The Ruthlessly Effective Rebranding of Europe’s New Far Right
Sasha Polakow-Suransky | The Guardian
“These parties have built a coherent ideology and steadily chipped away at the establishment parties’ hold on power by pursuing a new and devastatingly effective electoral strategy. They have made a very public break with the symbols of the old right’s past, distancing themselves from skinheads, neo-Nazis and homophobes. They have also deftly co-opted the causes, policies and rhetoric of their opponents. They have sought to outflank the left when it comes to defending a strong welfare state and protecting social benefits that they claim are threatened by an influx of freeloading migrants.
They have effectively claimed the progressive causes of the left—from gay rights to women’s equality and protecting Jews from anti-Semitism—as their own, by depicting Muslim immigrants as the primary threat to all three groups. As fear of Islam has spread, with their encouragement, they have presented themselves as the only true defenders of western identity and western liberties—the last bulwark protecting a besieged Judeo-Christian civilisation from the barbarians at the gates.”
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Assad in Person: Confident, Friendly, No Regrets
Anne Barnard | The New York Times
“He was on a mission to convince the West that their governments had made a mistake in backing his opponents and that he was secure in his position as the custodian of Syrian sovereignty.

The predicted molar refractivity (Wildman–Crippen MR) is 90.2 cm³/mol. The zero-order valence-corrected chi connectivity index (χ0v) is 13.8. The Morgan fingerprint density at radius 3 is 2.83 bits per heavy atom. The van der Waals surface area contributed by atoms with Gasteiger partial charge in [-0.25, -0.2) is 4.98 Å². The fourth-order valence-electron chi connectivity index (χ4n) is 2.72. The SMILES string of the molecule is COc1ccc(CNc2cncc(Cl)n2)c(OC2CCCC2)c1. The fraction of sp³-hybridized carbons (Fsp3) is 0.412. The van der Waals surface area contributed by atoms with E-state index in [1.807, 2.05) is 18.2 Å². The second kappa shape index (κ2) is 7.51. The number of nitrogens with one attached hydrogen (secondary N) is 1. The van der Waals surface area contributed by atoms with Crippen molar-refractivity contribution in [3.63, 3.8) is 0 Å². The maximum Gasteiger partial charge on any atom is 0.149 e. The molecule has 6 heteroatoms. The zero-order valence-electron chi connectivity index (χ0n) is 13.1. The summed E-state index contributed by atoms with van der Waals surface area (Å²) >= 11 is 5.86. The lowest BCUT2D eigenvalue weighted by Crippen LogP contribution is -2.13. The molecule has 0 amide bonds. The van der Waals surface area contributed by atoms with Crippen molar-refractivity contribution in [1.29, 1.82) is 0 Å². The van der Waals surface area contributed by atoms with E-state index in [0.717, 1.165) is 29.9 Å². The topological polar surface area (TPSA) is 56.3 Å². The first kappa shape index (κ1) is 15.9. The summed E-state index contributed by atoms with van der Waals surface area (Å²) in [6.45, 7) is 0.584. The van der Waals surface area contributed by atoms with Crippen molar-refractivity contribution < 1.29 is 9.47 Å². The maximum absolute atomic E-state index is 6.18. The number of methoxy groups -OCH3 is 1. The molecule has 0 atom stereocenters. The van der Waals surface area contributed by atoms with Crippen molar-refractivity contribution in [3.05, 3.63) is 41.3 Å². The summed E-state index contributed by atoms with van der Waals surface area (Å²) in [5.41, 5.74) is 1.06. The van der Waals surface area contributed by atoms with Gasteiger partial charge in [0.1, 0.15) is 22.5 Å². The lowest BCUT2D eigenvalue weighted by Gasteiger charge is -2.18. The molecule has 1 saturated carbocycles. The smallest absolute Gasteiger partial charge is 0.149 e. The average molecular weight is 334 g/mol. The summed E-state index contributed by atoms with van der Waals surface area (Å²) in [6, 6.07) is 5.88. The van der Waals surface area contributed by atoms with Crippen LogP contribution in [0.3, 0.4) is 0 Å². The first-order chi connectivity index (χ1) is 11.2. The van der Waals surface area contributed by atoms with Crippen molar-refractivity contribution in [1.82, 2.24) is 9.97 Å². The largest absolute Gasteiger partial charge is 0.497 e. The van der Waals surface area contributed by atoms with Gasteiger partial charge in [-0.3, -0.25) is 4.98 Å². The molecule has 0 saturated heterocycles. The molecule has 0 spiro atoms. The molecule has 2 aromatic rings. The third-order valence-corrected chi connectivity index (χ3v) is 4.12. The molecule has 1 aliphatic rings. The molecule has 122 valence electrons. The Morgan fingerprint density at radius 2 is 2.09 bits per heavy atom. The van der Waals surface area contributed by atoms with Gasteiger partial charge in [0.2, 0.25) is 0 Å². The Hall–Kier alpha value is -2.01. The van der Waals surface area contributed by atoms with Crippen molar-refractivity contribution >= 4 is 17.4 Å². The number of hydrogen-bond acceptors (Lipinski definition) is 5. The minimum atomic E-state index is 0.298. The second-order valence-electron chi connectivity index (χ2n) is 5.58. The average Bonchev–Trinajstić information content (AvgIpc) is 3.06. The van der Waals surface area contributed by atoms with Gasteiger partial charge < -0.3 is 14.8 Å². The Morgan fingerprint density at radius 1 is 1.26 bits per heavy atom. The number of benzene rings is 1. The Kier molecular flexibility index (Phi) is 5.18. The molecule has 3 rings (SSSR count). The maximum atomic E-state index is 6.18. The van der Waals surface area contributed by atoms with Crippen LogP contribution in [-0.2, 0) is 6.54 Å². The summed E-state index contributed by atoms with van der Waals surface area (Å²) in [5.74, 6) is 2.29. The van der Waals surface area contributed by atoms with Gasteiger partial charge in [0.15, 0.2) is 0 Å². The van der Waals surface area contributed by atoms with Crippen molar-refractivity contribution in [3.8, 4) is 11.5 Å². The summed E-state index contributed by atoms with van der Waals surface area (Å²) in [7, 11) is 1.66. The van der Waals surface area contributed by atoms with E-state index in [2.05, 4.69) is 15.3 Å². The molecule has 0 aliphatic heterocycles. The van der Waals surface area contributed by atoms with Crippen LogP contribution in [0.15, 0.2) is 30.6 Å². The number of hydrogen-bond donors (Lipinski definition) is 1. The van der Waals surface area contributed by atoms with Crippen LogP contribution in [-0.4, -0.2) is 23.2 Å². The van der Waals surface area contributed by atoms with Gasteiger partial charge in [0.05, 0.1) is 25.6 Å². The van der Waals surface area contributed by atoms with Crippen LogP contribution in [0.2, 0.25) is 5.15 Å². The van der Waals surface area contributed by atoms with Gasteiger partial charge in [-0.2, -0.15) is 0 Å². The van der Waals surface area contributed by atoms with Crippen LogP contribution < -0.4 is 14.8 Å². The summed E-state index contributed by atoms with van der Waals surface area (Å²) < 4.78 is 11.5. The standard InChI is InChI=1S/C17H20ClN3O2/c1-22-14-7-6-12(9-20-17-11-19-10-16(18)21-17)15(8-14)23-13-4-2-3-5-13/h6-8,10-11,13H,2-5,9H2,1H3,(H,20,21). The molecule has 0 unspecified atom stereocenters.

Waxing philosophical, he spoke of every Syrian’s right to be ‘a full citizen, in every meaning of this word,’ and likened intolerant versions of religion to a computer operating system that needed to be updated. He promised that a new era of openness and dialogue was underway in Syria and said that he was thinking ahead about how to modernize Syrians’ mentality after a war that he believed his forces were assured of winning.”
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Bread Babies and Purple Drink: Ecuador's Spin on Day of the Dead
Amy E. Robertson | NPR
“Part of Ecuador's tradition includes guaguas de pan (bread babies), in which sweet bread dough is shaped into plump babies dressed with piped icing or bits of colored dough. Baskets of guaguas are for sale at the entrance to the cemetery, but many visitors bring their own, with extras to leave on tombstones.
Some say guaguas represent the deceased, and eating them is a way of remembering. Some believe they were created to replace the Indian tradition of mummification. Others think that the form of the baby is based on the indigenous belief that when a person dies, he or she regains the innocence of an infant.”
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Lebanon Has a New President (Not That it Matters)
Antoun Issa | Foreign Policy
“‘Kullun haramiyyeh’—‘they’re all thieves’—is the most common sentiment about Lebanon’s politics on the streets of Beirut. You’ll hear it from street vendors, waiters, students, teachers, architects, taxi drivers, doctors, Muslims, and Christians. It’s a view, in short, that unites this perpetually fragmented country.